It’s the first Sunday of the month and that means it’s time for an update on my progress growing nasturtium ‘Spitfire,’ a “climbing” variety of the popular summer annual. Climbing isn’t quite the term I’d use though as I’m discovering that this particular variety requires help as it has no climbing, grasping or clinging capabilities of its own. It’s been a bothersome task keeping the little guy from falling and spilling out of its birthing pot, but I suppose if you’re one who wants a trailing specimen, this won’t be a problem. And since it’s still a bit risky weather-wise putting mine out in their permanent spots in the garden, keeping the thin dangly stems in some type of climbing order is a bit of a task right now.
As you can see from the photographs, the stems of ‘Spitfire’ curl and twirl, and unless you position them and then secure them to some type of structure, they fall over. When all danger of frost has passed (usually around Mom’s Day here) I’ll transplant mine to their permanent home at the base of a weed-tree tepee I’ll make. I still have some evaluating to do as I’m a little concerned about the job of keeping the stems tied as the flower grows. It’s something you should be aware of when you grow vining plants – method of travel – does the plant require ties or does it have its own method of clinging (i.e., prickles, sticky hairs or small follicles, or some such other method of self-propelling).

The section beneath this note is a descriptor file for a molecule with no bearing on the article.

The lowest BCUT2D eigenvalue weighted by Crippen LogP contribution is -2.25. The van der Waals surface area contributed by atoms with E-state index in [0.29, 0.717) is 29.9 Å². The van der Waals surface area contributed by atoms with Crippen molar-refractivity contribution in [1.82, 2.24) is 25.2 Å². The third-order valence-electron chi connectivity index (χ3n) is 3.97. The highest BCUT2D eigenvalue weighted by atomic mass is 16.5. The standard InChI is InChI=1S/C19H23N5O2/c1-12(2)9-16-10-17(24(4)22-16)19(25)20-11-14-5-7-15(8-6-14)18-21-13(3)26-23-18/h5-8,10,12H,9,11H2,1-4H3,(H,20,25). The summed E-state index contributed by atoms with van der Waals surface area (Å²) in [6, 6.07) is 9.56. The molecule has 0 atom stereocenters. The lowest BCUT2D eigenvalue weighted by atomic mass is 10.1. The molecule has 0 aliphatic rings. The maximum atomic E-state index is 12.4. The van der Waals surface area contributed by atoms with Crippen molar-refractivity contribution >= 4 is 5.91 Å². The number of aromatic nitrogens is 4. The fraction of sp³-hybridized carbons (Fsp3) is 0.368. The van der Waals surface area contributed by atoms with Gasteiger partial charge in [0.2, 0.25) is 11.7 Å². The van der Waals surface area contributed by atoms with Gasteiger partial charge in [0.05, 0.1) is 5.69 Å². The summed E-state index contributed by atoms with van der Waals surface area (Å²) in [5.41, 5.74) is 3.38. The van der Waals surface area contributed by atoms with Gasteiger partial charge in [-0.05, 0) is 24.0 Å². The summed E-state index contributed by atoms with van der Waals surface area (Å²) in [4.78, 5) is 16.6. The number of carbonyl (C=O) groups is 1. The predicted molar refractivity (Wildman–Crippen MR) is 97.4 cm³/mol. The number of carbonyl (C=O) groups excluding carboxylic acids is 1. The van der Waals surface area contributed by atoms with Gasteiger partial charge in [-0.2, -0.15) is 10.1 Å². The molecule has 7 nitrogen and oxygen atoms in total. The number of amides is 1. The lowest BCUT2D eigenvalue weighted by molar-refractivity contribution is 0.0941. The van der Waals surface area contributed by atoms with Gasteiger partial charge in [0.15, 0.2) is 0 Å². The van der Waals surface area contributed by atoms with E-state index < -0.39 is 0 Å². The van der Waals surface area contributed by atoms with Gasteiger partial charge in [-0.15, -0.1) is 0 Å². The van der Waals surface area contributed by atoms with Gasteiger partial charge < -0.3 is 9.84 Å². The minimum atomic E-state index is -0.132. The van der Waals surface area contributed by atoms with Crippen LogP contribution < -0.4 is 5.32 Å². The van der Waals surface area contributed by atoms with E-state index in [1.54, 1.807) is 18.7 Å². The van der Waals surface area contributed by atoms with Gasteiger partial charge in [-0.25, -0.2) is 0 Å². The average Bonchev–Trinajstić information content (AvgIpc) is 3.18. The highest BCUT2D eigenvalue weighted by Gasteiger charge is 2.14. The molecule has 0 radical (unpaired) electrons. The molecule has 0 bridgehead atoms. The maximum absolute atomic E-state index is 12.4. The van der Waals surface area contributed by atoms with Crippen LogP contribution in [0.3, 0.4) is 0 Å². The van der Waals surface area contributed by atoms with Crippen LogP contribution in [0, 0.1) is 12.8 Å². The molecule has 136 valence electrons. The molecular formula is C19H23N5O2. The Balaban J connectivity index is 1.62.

Regardless of the effort it takes to help ‘Spitfire’ find its way up the tepee, I’m almost positive it will have been well worth it once flowering starts. And just to see the trailing effect, I’m planning on allowing one or two to spill over in pots I’ll place on the back porch and around the yard, and some will be allowed to find their own way around the garden with nothing more than mulch to cushion their walk.
At this stage, I’m pleased with the ease of starting ‘Spitfire’ from seed and the progress they’ve made. I didn’t scar or soak seeds, I’ve not used any fertilizer (and don’t plan to), and all four of my seedlings are thriving and anxious to get outside.